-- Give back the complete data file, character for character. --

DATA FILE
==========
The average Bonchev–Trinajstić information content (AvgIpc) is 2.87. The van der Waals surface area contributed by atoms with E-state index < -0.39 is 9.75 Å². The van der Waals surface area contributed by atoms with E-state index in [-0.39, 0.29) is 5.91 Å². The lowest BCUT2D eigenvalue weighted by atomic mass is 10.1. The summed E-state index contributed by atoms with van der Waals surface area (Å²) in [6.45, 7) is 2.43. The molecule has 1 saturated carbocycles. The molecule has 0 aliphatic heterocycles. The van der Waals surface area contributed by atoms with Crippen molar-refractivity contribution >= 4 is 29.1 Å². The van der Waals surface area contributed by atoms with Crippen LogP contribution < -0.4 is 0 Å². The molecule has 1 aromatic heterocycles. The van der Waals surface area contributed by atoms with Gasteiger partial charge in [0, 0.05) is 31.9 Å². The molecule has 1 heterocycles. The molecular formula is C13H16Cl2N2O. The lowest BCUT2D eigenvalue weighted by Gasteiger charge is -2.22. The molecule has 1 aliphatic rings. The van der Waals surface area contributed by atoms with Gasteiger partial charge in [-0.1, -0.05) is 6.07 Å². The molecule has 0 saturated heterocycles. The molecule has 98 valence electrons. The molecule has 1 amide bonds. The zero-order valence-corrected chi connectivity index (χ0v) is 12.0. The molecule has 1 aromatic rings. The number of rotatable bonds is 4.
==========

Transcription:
The average Bonchev–Trinajstić information content (AvgIpc) is 2.87. The van der Waals surface area contributed by atoms with E-state index < -0.39 is 9.75 Å². The van der Waals surface area contributed by atoms with E-state index in [-0.39, 0.29) is 5.91 Å². The lowest BCUT2D eigenvalue weighted by atomic mass is 10.1. The summed E-state index contributed by atoms with van der Waals surface area (Å²) in [6.45, 7) is 2.43. The molecule has 1 saturated carbocycles. The molecule has 0 aliphatic heterocycles. The van der Waals surface area contributed by atoms with Crippen molar-refractivity contribution >= 4 is 29.1 Å². The van der Waals surface area contributed by atoms with Crippen LogP contribution < -0.4 is 0 Å². The molecule has 1 aromatic heterocycles. The van der Waals surface area contributed by atoms with Gasteiger partial charge in [0, 0.05) is 31.9 Å². The molecule has 1 heterocycles. The molecular formula is C13H16Cl2N2O. The lowest BCUT2D eigenvalue weighted by Gasteiger charge is -2.22. The molecule has 1 aliphatic rings. The van der Waals surface area contributed by atoms with Gasteiger partial charge in [-0.1, -0.05) is 6.07 Å². The molecule has 0 saturated heterocycles. The molecule has 98 valence electrons. The molecule has 1 amide bonds. The zero-order valence-corrected chi connectivity index (χ0v) is 12.0. The molecule has 1 aromatic rings. The number of rotatable bonds is 4.